Finally, it will be interesting to see if and when Keller will pop up next in the industry. Given his history of switching jobs to work on new CPU projects and his high level of skill which has allowed him to so freely move between companies, we may yet see Keller show up on another CPU project in the future. On the other hand after having worked for AMD twice and Apple, Keller has certainly earned an early retirement. In the meantime with the launch of Zen closing in for AMD, all eyes will be on just what Keller and his team have put together for AMD's next generation CPU.

Source: AMD
Top image (from left): Mark Papermaster (CTO), Dr. Lisa Su (CEO), Simon Segars (CEO of ARM), Jim Keller

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  • pklop - Sunday, September 20, 2015 - link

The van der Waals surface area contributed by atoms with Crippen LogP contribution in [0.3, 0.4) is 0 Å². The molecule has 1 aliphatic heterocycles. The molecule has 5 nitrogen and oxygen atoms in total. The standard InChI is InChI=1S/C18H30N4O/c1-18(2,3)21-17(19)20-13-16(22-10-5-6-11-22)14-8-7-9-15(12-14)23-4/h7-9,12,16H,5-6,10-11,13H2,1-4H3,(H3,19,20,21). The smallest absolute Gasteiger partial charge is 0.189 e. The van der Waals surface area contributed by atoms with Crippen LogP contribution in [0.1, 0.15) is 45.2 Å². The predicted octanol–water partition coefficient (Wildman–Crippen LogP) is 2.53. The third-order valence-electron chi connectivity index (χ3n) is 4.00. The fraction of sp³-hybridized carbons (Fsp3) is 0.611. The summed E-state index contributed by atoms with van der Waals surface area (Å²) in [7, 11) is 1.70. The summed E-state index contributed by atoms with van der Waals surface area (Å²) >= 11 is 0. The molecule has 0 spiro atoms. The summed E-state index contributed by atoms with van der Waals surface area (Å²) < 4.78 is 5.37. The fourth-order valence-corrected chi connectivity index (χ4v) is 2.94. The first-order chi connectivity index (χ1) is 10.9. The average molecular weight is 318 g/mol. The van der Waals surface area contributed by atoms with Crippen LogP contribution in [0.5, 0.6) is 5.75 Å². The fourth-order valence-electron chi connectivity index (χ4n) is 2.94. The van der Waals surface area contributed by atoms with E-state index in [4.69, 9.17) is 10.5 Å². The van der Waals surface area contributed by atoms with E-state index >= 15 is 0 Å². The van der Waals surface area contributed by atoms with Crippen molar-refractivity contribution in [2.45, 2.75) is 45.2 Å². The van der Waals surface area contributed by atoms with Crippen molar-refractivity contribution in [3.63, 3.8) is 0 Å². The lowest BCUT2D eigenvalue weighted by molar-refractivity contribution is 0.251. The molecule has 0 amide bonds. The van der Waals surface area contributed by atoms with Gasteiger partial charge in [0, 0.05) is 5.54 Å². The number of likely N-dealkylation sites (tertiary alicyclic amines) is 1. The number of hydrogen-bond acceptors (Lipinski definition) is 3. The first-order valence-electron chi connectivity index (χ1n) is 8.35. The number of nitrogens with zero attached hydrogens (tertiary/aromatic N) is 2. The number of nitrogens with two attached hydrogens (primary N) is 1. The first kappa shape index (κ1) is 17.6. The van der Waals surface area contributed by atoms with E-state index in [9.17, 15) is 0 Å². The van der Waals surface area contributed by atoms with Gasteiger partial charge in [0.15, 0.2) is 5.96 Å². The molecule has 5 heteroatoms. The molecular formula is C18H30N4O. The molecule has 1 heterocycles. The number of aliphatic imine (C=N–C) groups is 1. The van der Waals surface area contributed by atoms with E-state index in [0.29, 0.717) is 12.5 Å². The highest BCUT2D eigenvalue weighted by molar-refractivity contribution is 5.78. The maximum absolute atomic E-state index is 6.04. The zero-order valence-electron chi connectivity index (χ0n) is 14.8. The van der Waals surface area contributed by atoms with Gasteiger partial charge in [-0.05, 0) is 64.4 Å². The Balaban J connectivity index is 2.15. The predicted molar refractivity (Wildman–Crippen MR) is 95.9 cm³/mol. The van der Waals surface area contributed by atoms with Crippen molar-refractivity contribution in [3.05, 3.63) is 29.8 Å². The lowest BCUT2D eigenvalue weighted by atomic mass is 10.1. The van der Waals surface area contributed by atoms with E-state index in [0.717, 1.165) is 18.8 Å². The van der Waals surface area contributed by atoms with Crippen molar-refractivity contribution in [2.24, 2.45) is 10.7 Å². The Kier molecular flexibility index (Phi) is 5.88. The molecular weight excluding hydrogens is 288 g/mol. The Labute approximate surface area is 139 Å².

"Note that this is as much discriminating for white or Asian males as it is discriminating for non-handicapped people to have a special toilet for the disabled. You could argue that it is discriminating but it is rather disingenuous."
    That's very different! It's an *additional" option, having a toilet arranged for handicapped people, so it doesn't make anything worse for those who don't need it.

    However as man who is talented in the tech domain, it is a disadvantage, because they can't suddenly go into other domains where they aren't welcome and actually ostracized, like arts or advertizement or media companies in general.

    This isn't about equality, it's about favoring one group, instead of working for real diversity, and stopping wrong ideals in general.